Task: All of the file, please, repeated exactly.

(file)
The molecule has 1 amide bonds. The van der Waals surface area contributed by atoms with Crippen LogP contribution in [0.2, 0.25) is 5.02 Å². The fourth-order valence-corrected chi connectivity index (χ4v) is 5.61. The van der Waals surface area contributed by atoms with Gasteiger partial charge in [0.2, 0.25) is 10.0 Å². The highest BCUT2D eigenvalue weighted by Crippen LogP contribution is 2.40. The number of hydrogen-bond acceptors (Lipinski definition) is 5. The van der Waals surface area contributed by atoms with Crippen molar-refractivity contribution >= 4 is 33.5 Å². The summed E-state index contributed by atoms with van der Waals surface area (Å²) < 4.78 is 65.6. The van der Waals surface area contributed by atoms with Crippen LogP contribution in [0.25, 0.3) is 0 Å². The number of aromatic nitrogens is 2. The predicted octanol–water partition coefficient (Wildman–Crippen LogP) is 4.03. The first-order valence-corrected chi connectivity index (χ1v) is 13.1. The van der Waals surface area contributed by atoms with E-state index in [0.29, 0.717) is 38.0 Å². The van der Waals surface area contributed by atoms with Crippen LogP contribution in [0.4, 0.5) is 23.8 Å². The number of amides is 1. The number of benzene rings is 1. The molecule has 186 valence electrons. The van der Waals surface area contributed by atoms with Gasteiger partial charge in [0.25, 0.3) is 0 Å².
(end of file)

The molecule has 1 amide bonds. The van der Waals surface area contributed by atoms with Crippen LogP contribution in [0.2, 0.25) is 5.02 Å². The fourth-order valence-corrected chi connectivity index (χ4v) is 5.61. The van der Waals surface area contributed by atoms with Gasteiger partial charge in [0.2, 0.25) is 10.0 Å². The highest BCUT2D eigenvalue weighted by Crippen LogP contribution is 2.40. The number of hydrogen-bond acceptors (Lipinski definition) is 5. The van der Waals surface area contributed by atoms with Crippen molar-refractivity contribution >= 4 is 33.5 Å². The summed E-state index contributed by atoms with van der Waals surface area (Å²) < 4.78 is 65.6. The van der Waals surface area contributed by atoms with Crippen LogP contribution in [0.25, 0.3) is 0 Å². The number of aromatic nitrogens is 2. The predicted octanol–water partition coefficient (Wildman–Crippen LogP) is 4.03. The first-order valence-corrected chi connectivity index (χ1v) is 13.1. The van der Waals surface area contributed by atoms with E-state index in [0.29, 0.717) is 38.0 Å². The van der Waals surface area contributed by atoms with Crippen LogP contribution in [0.4, 0.5) is 23.8 Å². The number of amides is 1. The number of benzene rings is 1. The molecule has 186 valence electrons. The van der Waals surface area contributed by atoms with Gasteiger partial charge in [0.25, 0.3) is 0 Å².